- 56% of LGBTQ individuals have confronted discrimination while seeking medical treatment - The National LGBTQ Task Force
In addition, our healthcare providers are under-resourced at the best of times; right now, we are in a crisis that has affected their ability to connect patients with the care they need. Even if you have chosen empathetic, educated providers, it’s essential for you to advocate for your family in a medical setting.
Keep your eyes and ears open and be the voice for your family. Learn about what is expected from a physical and mental health perspective during the postpartum time period. This goes for your partner, your baby, and yourself (yes, your mental and physical health is a consideration too). The range of what’s “normal” is vast, but the first step in being an advocate is knowing generally what to expect.
Even if things seem fine on the outside, go with your gut. Does something feel wrong? Is there something you don’t understand? Press for answers, whether that’s from the NICU nurse, your pediatrician, or the care providers taking care of your partner.
Learn about the markers for perinatal mood disorders (PMADs). They often look very different than you’d expect. From OCD to anxiety, there is much more to PMADs than depression. These issues don’t just affect people that have physically given birth! You and your partner can be affected no matter how or when your baby joined your family. There are amazing resources, support groups and therapists available for new parents of all kinds.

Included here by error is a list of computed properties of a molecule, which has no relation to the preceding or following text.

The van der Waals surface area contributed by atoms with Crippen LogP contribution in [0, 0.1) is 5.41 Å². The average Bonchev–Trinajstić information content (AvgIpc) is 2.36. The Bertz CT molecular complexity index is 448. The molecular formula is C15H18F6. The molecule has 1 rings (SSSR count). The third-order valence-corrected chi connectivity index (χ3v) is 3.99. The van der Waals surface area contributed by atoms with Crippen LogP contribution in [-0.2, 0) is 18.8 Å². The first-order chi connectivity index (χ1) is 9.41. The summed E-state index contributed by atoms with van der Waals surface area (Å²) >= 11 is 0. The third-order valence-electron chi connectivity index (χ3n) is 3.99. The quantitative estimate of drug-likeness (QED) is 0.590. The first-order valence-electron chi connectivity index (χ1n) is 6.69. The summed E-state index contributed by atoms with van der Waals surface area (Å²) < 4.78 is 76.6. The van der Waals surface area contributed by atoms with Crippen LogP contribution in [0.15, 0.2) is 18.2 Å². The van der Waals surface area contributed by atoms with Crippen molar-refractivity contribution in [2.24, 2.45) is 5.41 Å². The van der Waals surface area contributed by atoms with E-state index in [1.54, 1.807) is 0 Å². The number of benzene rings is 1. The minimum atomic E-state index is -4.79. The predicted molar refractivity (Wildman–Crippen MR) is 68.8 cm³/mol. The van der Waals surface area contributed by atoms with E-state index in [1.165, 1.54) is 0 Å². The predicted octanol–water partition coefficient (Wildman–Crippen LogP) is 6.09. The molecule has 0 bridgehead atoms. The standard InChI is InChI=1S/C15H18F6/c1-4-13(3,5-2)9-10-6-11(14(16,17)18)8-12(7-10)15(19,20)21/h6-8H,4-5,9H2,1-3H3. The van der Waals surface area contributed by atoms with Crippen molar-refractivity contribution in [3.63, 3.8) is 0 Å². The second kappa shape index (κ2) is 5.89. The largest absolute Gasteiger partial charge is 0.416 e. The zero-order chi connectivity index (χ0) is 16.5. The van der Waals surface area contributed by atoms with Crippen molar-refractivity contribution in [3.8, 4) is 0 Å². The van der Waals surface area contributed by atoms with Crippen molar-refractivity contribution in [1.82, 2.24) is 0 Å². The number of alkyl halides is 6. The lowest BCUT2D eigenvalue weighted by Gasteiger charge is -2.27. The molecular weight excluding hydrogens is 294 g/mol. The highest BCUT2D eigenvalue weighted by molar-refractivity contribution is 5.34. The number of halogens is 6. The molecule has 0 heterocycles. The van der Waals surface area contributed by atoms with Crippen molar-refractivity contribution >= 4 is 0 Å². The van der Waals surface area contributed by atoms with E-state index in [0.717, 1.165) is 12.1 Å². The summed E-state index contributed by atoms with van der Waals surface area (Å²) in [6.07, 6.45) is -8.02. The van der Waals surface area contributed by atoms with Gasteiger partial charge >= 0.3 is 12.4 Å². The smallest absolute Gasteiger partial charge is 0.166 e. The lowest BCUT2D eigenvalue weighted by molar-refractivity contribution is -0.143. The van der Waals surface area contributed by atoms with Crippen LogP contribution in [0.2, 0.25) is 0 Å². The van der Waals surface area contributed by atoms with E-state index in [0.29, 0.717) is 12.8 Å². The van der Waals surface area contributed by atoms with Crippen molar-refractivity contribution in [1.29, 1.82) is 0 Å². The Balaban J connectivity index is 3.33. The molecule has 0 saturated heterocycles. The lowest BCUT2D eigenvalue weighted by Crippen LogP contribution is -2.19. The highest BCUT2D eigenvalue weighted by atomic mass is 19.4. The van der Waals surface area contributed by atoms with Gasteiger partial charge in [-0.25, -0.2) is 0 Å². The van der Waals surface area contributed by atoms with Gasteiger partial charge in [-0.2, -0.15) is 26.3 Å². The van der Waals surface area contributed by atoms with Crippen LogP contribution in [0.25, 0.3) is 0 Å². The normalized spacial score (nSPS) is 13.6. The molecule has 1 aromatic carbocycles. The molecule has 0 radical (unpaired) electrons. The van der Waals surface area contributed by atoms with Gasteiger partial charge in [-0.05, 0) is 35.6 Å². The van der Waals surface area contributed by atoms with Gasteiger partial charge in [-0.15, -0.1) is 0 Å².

You know yourself and your partner best! We observe our clients closely; even if they are doing and saying things that society says are normal for a new parent, if a particular behavior is not typical for the individual, we assist them in seeking help. You can do the same for yourself and your family.
Be an example by being yourself
You can teach your kids to embrace their unique gifts by simply being yourself, from the beginning. We know a dad who didn’t have a lot of experience with – or confidence about – caring for a brand new baby. However, he wanted to have a ritual that was special for him and his child. His routine became taking the baby out for a walk every day when he came home from work. Being outside with his son was comfortable for him, it gave his partner a break, and it gave him time to get to know his baby one-on-one. As his confidence level increased, he found himself more comfortable being solo with the baby and looking forward to their time alone together.
Your baby needs you, not some vision of the father you thought you’d be. Whether your strength is your ability to be silly, your baby soothing skills, or your night-owl tendencies, you’re bringing something unique to the table. Embrace what you love about fatherhood, and start introducing your true self to your child as soon as possible. An easy way to bond is just by chatting with your son or daughter. A baby doesn’t care whether you’re talking about your garden or your favorite video game, or talking about work – they just want to be with you, snuggled in your arms, safe with dad.
Be prepared to be surprised at the kind of parent you actually are! You may have worried you’d be super anxious about every detail, or that you’d lack the patience you need. Some dads even think they won’t enjoy their baby until he or she is old enough to talk! But we find that the vast majority of our clients end up surprising themselves. Be open to the fact that fatherhood may be very different than you imagined, and allow yourself to enjoy the process of becoming a dad.